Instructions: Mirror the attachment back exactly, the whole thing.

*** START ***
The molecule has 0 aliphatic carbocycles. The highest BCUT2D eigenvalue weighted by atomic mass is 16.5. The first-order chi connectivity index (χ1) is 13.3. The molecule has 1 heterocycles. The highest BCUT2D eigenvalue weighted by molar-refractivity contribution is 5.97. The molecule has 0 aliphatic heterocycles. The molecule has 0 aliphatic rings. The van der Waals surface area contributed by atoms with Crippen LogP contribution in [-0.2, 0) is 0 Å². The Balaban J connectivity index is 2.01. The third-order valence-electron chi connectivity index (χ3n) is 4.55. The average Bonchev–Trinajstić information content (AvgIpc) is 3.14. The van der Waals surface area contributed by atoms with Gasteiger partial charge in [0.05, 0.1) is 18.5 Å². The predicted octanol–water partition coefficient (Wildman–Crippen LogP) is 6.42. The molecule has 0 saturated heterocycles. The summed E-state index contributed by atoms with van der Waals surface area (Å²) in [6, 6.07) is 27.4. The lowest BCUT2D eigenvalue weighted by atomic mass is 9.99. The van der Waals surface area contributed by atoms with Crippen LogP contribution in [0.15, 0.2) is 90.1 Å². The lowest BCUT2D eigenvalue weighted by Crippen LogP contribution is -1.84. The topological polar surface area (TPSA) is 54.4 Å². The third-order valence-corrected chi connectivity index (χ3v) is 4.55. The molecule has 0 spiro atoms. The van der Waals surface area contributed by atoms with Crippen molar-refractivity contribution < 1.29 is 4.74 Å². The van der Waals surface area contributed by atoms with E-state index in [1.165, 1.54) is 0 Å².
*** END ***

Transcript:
The molecule has 0 aliphatic carbocycles. The highest BCUT2D eigenvalue weighted by atomic mass is 16.5. The first-order chi connectivity index (χ1) is 13.3. The molecule has 1 heterocycles. The highest BCUT2D eigenvalue weighted by molar-refractivity contribution is 5.97. The molecule has 0 aliphatic heterocycles. The molecule has 0 aliphatic rings. The van der Waals surface area contributed by atoms with Crippen LogP contribution in [-0.2, 0) is 0 Å². The Balaban J connectivity index is 2.01. The third-order valence-electron chi connectivity index (χ3n) is 4.55. The average Bonchev–Trinajstić information content (AvgIpc) is 3.14. The van der Waals surface area contributed by atoms with Gasteiger partial charge in [0.05, 0.1) is 18.5 Å². The predicted octanol–water partition coefficient (Wildman–Crippen LogP) is 6.42. The molecule has 0 saturated heterocycles. The summed E-state index contributed by atoms with van der Waals surface area (Å²) in [6, 6.07) is 27.4. The lowest BCUT2D eigenvalue weighted by atomic mass is 9.99. The van der Waals surface area contributed by atoms with Crippen LogP contribution in [0.15, 0.2) is 90.1 Å². The lowest BCUT2D eigenvalue weighted by Crippen LogP contribution is -1.84. The topological polar surface area (TPSA) is 54.4 Å². The third-order valence-corrected chi connectivity index (χ3v) is 4.55. The molecule has 0 spiro atoms. The van der Waals surface area contributed by atoms with Crippen molar-refractivity contribution < 1.29 is 4.74 Å². The van der Waals surface area contributed by atoms with E-state index in [1.165, 1.54) is 0 Å².